Cityplaza, in Taikoo Shing, will undergo a HK$100 million makeover to bring in more children's wear and cosmetic brands, with Japanese department store Apita having to lose 27 per cent of its floor space to accommodate the facelift.
The last renovation of the shopping centre, which opened in 1983, was in 2001.
Elizabeth Kok, the retail portfolio director for the mall's owner, Swire Properties, said Apita would lose 50,000 square feet on the first and second floors to make way for more children's wear brands.
"The space to be vacated by Apita will also be renovated into circulation areas to create a more spacious ambience and enhance the shopping experience," Kok said.
Apita, run by Uny, one of the four biggest department store chains in Japan, has been operating in Cityplaza for 27 years. It will retain 120,000 sq ft, with half of that occupied by its supermarket, Kok said.
The facelift would add about 15 doors to the shopping mall, she said.
"None of the tenants are being forced to close down because of the renovation," Kok said. "Some tenants offering services to the community will relocate to shops on the podium. They include a facial salon, a watch company and a photo store."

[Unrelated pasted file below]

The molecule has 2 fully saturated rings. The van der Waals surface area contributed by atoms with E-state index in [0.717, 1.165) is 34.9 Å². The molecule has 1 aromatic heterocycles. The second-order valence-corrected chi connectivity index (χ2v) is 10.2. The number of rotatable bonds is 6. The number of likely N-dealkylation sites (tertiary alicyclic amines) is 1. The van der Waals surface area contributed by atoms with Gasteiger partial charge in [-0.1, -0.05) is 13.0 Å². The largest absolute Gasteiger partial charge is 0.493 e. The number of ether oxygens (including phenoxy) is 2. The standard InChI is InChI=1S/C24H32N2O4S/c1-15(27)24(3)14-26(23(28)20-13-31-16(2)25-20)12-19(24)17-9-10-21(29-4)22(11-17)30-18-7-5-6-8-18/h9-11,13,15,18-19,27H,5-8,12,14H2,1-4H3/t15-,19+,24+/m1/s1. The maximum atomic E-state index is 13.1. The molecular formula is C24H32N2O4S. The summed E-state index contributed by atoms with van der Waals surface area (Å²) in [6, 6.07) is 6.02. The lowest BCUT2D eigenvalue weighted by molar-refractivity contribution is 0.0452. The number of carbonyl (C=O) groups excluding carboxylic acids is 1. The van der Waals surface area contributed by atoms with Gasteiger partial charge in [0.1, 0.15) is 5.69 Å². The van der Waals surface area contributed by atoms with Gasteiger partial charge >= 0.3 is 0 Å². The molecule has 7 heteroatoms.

The six-level mall accommodates 170 shops and restaurants in its 1.11 million square feet of floor space, including retail chains H&M, Marks & Spencer, Muji and Uniqlo, and attracts an average of 170,000 people a day.
Kok said the facelift should be done by December. She declined to comment on rents, apart from saying they rose last year.
Local residents remained Cityplaza's core customers, with tourists accounting for less than 3 per cent of shoppers, she said.
It recorded year-on-year sales growth of just 2.4 per cent last year, according to Swire Properties data.
That contrasts with the fortunes of Citygate Outlets in Tung Chung, in which Swire has a stake, which reported a 13.5 per cent year-on-year increase in sales. Tourists account for a third of Citygate shoppers, with 75 per cent from the mainland.
Kok likened managing a mall to being a "a woman who needs to stay young forever".
The design stage of a shopping mall was like a pregnancy, and when it opened for business it was similar to mothering a new born baby that needed a lot of care, she said.
"During its infancy, the mall would take about five to six years to build up its strength in order to cope with future market changes," she said. "When a mall becomes mature [like Cityplaza], it needs to address anti-ageing concerns to stay young."